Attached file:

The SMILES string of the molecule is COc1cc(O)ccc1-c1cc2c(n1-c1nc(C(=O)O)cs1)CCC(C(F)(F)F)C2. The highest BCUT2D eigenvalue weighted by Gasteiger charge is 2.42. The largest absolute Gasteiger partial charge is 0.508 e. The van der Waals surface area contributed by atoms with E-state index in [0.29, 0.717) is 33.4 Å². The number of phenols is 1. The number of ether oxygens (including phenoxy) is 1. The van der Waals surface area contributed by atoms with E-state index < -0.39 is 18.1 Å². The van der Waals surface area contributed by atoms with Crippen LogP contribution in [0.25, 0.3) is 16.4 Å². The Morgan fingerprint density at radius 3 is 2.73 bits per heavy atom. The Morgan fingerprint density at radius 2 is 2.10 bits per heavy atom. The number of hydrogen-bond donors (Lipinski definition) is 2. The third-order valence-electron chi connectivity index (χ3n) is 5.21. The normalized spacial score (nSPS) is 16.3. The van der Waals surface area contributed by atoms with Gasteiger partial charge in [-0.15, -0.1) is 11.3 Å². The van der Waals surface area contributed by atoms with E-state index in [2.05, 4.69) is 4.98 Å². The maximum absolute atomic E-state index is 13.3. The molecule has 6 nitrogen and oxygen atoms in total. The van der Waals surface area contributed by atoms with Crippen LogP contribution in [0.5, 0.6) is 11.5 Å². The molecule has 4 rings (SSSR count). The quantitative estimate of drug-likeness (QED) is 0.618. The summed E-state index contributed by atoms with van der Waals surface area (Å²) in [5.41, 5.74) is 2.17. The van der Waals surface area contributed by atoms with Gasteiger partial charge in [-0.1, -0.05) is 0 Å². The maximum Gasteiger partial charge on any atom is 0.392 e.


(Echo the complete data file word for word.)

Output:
The SMILES string of the molecule is COc1cc(O)ccc1-c1cc2c(n1-c1nc(C(=O)O)cs1)CCC(C(F)(F)F)C2. The highest BCUT2D eigenvalue weighted by Gasteiger charge is 2.42. The largest absolute Gasteiger partial charge is 0.508 e. The van der Waals surface area contributed by atoms with E-state index in [0.29, 0.717) is 33.4 Å². The number of phenols is 1. The number of ether oxygens (including phenoxy) is 1. The van der Waals surface area contributed by atoms with E-state index < -0.39 is 18.1 Å². The van der Waals surface area contributed by atoms with Crippen LogP contribution in [0.25, 0.3) is 16.4 Å². The Morgan fingerprint density at radius 3 is 2.73 bits per heavy atom. The Morgan fingerprint density at radius 2 is 2.10 bits per heavy atom. The number of hydrogen-bond donors (Lipinski definition) is 2. The third-order valence-electron chi connectivity index (χ3n) is 5.21. The normalized spacial score (nSPS) is 16.3. The van der Waals surface area contributed by atoms with Gasteiger partial charge in [-0.15, -0.1) is 11.3 Å². The van der Waals surface area contributed by atoms with E-state index in [2.05, 4.69) is 4.98 Å². The maximum absolute atomic E-state index is 13.3. The molecule has 6 nitrogen and oxygen atoms in total. The van der Waals surface area contributed by atoms with Crippen LogP contribution in [0.5, 0.6) is 11.5 Å². The molecule has 4 rings (SSSR count). The quantitative estimate of drug-likeness (QED) is 0.618. The summed E-state index contributed by atoms with van der Waals surface area (Å²) in [5.41, 5.74) is 2.17. The van der Waals surface area contributed by atoms with Gasteiger partial charge in [-0.1, -0.05) is 0 Å². The maximum Gasteiger partial charge on any atom is 0.392 e.